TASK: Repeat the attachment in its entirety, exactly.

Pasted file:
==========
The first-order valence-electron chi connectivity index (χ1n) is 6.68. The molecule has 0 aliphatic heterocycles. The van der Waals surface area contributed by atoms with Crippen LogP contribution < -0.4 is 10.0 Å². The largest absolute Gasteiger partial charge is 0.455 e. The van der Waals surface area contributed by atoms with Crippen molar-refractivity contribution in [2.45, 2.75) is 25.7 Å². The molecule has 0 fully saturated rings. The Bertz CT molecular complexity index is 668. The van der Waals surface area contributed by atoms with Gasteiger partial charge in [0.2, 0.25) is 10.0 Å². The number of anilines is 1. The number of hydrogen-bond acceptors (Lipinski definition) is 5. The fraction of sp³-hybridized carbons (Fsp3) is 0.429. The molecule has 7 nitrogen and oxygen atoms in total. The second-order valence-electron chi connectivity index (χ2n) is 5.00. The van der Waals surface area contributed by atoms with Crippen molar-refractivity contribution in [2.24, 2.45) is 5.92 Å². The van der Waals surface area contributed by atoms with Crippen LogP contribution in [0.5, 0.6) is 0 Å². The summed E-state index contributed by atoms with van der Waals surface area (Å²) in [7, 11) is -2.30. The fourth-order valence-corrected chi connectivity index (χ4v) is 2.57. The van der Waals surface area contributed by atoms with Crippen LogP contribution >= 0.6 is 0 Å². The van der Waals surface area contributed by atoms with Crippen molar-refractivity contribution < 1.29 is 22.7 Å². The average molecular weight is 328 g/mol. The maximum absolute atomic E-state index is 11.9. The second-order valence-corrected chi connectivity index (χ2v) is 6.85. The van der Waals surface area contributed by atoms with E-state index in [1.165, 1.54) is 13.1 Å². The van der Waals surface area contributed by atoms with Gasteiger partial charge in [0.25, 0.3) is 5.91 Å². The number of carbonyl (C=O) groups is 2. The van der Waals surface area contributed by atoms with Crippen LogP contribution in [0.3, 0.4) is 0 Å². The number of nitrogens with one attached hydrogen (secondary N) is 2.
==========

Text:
The first-order valence-electron chi connectivity index (χ1n) is 6.68. The molecule has 0 aliphatic heterocycles. The van der Waals surface area contributed by atoms with Crippen LogP contribution < -0.4 is 10.0 Å². The largest absolute Gasteiger partial charge is 0.455 e. The van der Waals surface area contributed by atoms with Crippen molar-refractivity contribution in [2.45, 2.75) is 25.7 Å². The molecule has 0 fully saturated rings. The Bertz CT molecular complexity index is 668. The van der Waals surface area contributed by atoms with Gasteiger partial charge in [0.2, 0.25) is 10.0 Å². The number of anilines is 1. The number of hydrogen-bond acceptors (Lipinski definition) is 5. The fraction of sp³-hybridized carbons (Fsp3) is 0.429. The molecule has 7 nitrogen and oxygen atoms in total. The second-order valence-electron chi connectivity index (χ2n) is 5.00. The van der Waals surface area contributed by atoms with Crippen molar-refractivity contribution in [2.24, 2.45) is 5.92 Å². The van der Waals surface area contributed by atoms with Crippen LogP contribution in [0.5, 0.6) is 0 Å². The summed E-state index contributed by atoms with van der Waals surface area (Å²) in [7, 11) is -2.30. The fourth-order valence-corrected chi connectivity index (χ4v) is 2.57. The van der Waals surface area contributed by atoms with Crippen LogP contribution >= 0.6 is 0 Å². The van der Waals surface area contributed by atoms with Crippen molar-refractivity contribution < 1.29 is 22.7 Å². The average molecular weight is 328 g/mol. The maximum absolute atomic E-state index is 11.9. The second-order valence-corrected chi connectivity index (χ2v) is 6.85. The van der Waals surface area contributed by atoms with E-state index in [1.165, 1.54) is 13.1 Å². The van der Waals surface area contributed by atoms with Gasteiger partial charge in [0.25, 0.3) is 5.91 Å². The number of carbonyl (C=O) groups is 2. The van der Waals surface area contributed by atoms with Crippen LogP contribution in [0.3, 0.4) is 0 Å². The number of nitrogens with one attached hydrogen (secondary N) is 2.